As many of the country’s local governments struggle to balance budgets and solve employment and economic challenges, Holy Name Province has issued a statement supporting the right of workers to organize.
“We appeal to everyone — government officials, union members, and ordinary citizens — to move beyond divisive words and actions, and work together to build a society where there truly is ‘liberty and justice for all,’” said the Provincial leaders.
The Provincial Council distributed the statement on March 8 to all HNP friars, clarifying the Franciscan perspective on the situation.
“In order to remind all of us of the Church’s stance on unions and the rights of unions, I asked our Justice and Peace Directorate to prepare a statement,” wrote Provincial Minister John O’Connor, OFM, on Tuesday in his e-mail to the friars.
“We hope that pastors will consider reprinting the text in their parish bulletins,” John said.
We are well aware that difficult economic times call for hard choices and diligent financial responsibility on the part of federal, state, and local governments to promote the common good. At the same time, as heralds of the Gospel, we must voice our concern that basic principles of social justice be maintained in these decisions.
That workers have the right to organize in order to negotiate with employers for a just wage and for adequate medical, disability and retirement benefits has been a principle of Catholic moral teaching for more than a century.
The Compendium of the Social Doctrine of the Church (2004), summarizing this tradition, recognizes “the fundamental role” of labor unions, calling them “a positive influence for social order and solidarity, and…an indispensable element of social life… more fitting and necessary than ever” (#305).
Just two years ago, Pope Benedict XVI reminded us of this fact in his encyclical, Caritas in veritate, observing that:
“Governments, for reasons of economic utility, often limit the freedom or the negotiating capacity of labor unions. Hence, traditional networks of solidarity have more and more obstacles to overcome. The repeated calls issued within the Church’s social doctrine, beginning with Rerum novarum (1891), for the promotion of workers’ associations that can defend their rights must therefore be honored today even more than in the past [#25].”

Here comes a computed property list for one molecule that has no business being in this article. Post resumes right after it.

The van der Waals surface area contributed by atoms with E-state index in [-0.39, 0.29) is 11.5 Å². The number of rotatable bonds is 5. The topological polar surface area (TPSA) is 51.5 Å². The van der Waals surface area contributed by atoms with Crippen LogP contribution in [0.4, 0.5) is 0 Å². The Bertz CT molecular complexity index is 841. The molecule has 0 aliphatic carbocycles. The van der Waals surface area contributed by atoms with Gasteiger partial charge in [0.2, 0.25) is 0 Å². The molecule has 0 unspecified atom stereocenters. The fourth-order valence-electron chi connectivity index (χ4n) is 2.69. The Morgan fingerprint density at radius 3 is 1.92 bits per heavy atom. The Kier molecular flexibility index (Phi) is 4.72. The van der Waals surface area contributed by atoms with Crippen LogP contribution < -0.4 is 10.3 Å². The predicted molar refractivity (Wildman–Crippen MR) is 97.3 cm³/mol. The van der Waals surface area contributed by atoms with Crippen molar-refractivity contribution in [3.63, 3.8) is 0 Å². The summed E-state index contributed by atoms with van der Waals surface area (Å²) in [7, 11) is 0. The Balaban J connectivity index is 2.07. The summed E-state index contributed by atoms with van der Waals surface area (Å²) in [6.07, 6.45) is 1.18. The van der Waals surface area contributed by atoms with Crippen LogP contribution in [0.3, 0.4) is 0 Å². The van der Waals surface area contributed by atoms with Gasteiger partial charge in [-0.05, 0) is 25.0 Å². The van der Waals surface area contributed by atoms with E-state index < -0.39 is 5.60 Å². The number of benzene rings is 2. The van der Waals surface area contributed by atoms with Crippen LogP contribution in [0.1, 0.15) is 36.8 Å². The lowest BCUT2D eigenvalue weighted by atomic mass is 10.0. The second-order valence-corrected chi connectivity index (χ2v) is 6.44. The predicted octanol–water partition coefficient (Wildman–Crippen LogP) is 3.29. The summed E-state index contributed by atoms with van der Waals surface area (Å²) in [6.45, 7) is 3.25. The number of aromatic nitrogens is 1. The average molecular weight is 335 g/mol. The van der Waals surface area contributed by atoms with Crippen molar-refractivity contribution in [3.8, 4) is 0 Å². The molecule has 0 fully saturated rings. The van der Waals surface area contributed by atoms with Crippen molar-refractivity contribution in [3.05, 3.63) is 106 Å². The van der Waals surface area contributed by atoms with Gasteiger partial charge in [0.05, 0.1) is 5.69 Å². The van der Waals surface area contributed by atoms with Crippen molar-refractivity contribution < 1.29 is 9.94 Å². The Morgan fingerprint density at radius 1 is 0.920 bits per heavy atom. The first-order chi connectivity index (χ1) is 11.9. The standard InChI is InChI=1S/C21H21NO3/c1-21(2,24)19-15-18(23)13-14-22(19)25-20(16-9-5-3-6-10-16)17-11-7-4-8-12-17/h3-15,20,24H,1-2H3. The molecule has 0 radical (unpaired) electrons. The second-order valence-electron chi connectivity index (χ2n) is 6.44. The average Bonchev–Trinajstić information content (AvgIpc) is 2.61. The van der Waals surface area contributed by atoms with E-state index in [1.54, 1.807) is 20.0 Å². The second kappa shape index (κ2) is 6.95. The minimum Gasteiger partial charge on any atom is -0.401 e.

That labor unions are still needed in the U.S. is quickly evident when we consider that as union membership has declined (from 30 percent of the workforce in the 1950s to less than 12 percent today), so too have the relative incomes of working- and middle-class Americans. Simultaneously, the concentration of wealth in the top 1 percent of earners is now greater than any time since the 1920s. In the words of Peter Steinfels, “our democracy has become the most economically unequal nation in the advanced world” (Commonweal, Vol. CXXXVIII, No. 5, March 11, 2011, p. 5, 20).
Catholic social teaching on the rights of workers can be viewed as a modern echo of the teaching of Jesus who insisted: “whatever you did for one of these least brothers or sisters of mine, you did for me” (Mt 25:40).
Labor unions have the obligation of seeking not only the good of their members (subsidiarity) but also, in cooperation with the government, the common good of all (solidarity). They must not “lose contact with their specific role, which is to secure the just rights of workers within the framework of the common good of the whole of society” (CSDC, #307).
As states work to balance their budgets and to contain the spiraling costs of worker wages and benefits, they may legitimately seek to renegotiate past contracts with union workers. But they must not deny the collective bargaining rights of workers in a frantic scramble to arrive at fiscal solvency. Nor should union workers alone be made to bear the burden of eliminating government deficits flowing from the current severe economic recession, while that same government continues to afford tax breaks for the most wealthy. As John Paul II wrote in Laborem Exercens (1981): “The thing that must shape the whole economy is respect for the workers’ rights within each country and all through the world’s economy” (#17).
Economic justice for all must remain the goal of both unions and government, whose relations “must be marked by cooperation; hatred and attempts to eliminate the other are completely unacceptable” (CSDC, #306).
We appeal to everyone — government officials, union members, and ordinary citizens — to move beyond divisive words and actions and work together to build a society where there truly is “liberty and justice for all.”